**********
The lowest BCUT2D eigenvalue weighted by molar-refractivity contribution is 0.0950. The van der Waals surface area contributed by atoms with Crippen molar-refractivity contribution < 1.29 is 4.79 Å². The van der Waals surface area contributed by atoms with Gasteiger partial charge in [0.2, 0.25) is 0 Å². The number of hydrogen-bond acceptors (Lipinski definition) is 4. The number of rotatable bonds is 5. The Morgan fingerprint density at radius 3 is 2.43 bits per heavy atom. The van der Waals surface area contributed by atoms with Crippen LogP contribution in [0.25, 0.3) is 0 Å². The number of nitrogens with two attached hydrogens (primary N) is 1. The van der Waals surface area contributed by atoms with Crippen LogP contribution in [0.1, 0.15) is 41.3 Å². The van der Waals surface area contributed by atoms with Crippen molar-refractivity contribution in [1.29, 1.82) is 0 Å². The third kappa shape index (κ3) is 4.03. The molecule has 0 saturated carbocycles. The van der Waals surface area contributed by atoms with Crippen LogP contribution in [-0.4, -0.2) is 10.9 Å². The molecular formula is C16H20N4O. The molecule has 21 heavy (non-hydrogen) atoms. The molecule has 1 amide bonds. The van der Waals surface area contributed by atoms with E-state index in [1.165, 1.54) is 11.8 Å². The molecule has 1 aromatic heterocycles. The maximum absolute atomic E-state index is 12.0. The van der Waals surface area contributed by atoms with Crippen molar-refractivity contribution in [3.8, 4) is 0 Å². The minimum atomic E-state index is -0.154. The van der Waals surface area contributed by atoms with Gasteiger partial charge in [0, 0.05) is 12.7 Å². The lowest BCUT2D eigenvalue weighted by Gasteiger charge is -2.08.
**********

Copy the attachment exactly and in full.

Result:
The lowest BCUT2D eigenvalue weighted by molar-refractivity contribution is 0.0950. The van der Waals surface area contributed by atoms with Crippen molar-refractivity contribution < 1.29 is 4.79 Å². The van der Waals surface area contributed by atoms with Gasteiger partial charge in [0.2, 0.25) is 0 Å². The number of hydrogen-bond acceptors (Lipinski definition) is 4. The number of rotatable bonds is 5. The Morgan fingerprint density at radius 3 is 2.43 bits per heavy atom. The van der Waals surface area contributed by atoms with Crippen LogP contribution in [0.25, 0.3) is 0 Å². The number of nitrogens with two attached hydrogens (primary N) is 1. The van der Waals surface area contributed by atoms with Crippen LogP contribution in [0.1, 0.15) is 41.3 Å². The van der Waals surface area contributed by atoms with Crippen molar-refractivity contribution in [1.29, 1.82) is 0 Å². The third kappa shape index (κ3) is 4.03. The molecule has 0 saturated carbocycles. The van der Waals surface area contributed by atoms with Crippen LogP contribution in [-0.4, -0.2) is 10.9 Å². The molecular formula is C16H20N4O. The molecule has 21 heavy (non-hydrogen) atoms. The molecule has 1 amide bonds. The van der Waals surface area contributed by atoms with E-state index in [1.165, 1.54) is 11.8 Å². The molecule has 1 aromatic heterocycles. The maximum absolute atomic E-state index is 12.0. The van der Waals surface area contributed by atoms with Crippen molar-refractivity contribution in [3.8, 4) is 0 Å². The minimum atomic E-state index is -0.154. The van der Waals surface area contributed by atoms with Gasteiger partial charge in [0, 0.05) is 12.7 Å². The lowest BCUT2D eigenvalue weighted by Gasteiger charge is -2.08.